The question must have been written all over Joe's face because Max smiled at him as he carefully replaced the little horse within the folds of his shirt.
"This is my precious thing. My very breakable, precious thing. Each of these horses cost a small fortune so I am highly motivated not to turn berserk."
Joe hadn't been sure that max was getting at.
"So, you want me to buy a glass horse?"
"It doesn't have to be a glass horse, my friend. But it does have to be precious to you. Maybe not just because whatever it is is very expensive," He grinned.
"Although that is certainly a good motivator. But it has to be precious to you in some way. So that you would really hate to lose it," he indicated the display case with its ruined contents.
"Or break it."
Joe had nodded, understanding seeping through his thick skull.
"Something that would overcome the rage you mean? Pull me back from the brink?"
Max's face had broken into a huge, beaming smile.
"Exactly that. For me, it is these beautiful and expensive horses. For you...?" He shrugged, letting the question hang in the air.
Joe had left max's home deep in thought. Over the next few weeks, he had tried many things. Expensive things, delicate things, even some of the few remaining mementoes of his childhood.
Nothing, however, had worked. In fact, losing each 'precious thing' had just made him more angry. Eventually, Joe had given up.
Then, last year, he had taken a job a job as a bodyguard to a wealthy nobleman's young son.
The idea being, to use the position to become familiar with the nobleman's country estate before robbing the place.
It was an old and trusted technique, it just meant that you could never show your face in that particular province again.
But Joe had begun to enjoy the job. The lad wasn't one of the stuck-up little shits typical of the gentry. He was a good kid, thoughtful, kind and not at all up his own arse.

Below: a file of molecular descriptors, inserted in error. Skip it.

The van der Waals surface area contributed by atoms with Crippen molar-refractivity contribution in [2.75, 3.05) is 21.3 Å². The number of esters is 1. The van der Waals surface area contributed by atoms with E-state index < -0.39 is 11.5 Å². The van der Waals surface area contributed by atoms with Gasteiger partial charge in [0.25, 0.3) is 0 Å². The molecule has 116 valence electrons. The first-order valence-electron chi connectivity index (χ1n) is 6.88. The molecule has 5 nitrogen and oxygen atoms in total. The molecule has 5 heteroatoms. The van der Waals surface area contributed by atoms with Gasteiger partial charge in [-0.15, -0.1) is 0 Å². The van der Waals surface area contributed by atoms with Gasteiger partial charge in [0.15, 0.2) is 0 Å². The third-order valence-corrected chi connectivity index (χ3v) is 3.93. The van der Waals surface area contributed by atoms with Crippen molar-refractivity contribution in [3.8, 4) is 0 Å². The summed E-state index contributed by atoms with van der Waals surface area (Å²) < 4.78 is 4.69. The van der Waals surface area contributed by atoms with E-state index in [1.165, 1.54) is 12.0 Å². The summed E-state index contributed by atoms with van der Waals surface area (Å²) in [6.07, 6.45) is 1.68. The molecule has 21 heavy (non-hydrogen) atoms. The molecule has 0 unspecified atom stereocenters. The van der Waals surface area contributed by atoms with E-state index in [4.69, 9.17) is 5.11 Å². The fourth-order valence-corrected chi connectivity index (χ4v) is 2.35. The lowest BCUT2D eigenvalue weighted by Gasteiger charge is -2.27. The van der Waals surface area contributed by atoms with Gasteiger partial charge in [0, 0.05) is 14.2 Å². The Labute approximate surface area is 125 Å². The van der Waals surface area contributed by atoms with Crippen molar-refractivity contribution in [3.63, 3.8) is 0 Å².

Then the day came when they had been crossing a bridge in a buggy, Joe doing the driving, and the bridge had collapsed under them.
The fall of twenty feet had broken Joe's wrist, and the little lord was unconscious and bleeding profusely from where a broken piece of the buggy had pierced his thigh.
The pain in Joe's wrist was enough to bring out the berserk response, and it was already happening when, beyond the red mist, Joe had spotted the unconscious boy.
Joe had realised that if he went berserk, then the kid would die. The berserk Joe would run away from the scene, and keep running until the pain and anger stopped.
At that moment, Joe's fondness for the boy had fought with the anger... and won.
With a massive effort of will that Joe hadn't known he was capable of, he forced the anger away by concentrating on saving the youngster's life above all else.
Joe had been amply rewarded for tending to the boy's wound, saving his life and bringing him home. The robbery was postponed.
Joe had left the noble's employment a couple of weeks later and returned to the city.
He had found something that had been so precious to him, that it had come before the anger and beaten it down.
Joe had found the 'precious thing' that worked for him, now the berserker needed to find another. That autumn, Joe had come across the eight-year-old survivor of a bandit attack.
Now he was looking down at the fourth precious thing... Who was apparently hungry. Joe looked at her.
"You know what, carrot top, so am I." He leaned forward again. "But not for little girls."
The enormous half-giant climbed to his feet.
"Come on then, if it's not you, let's see what is gonna be dinner... I quite fancy fish."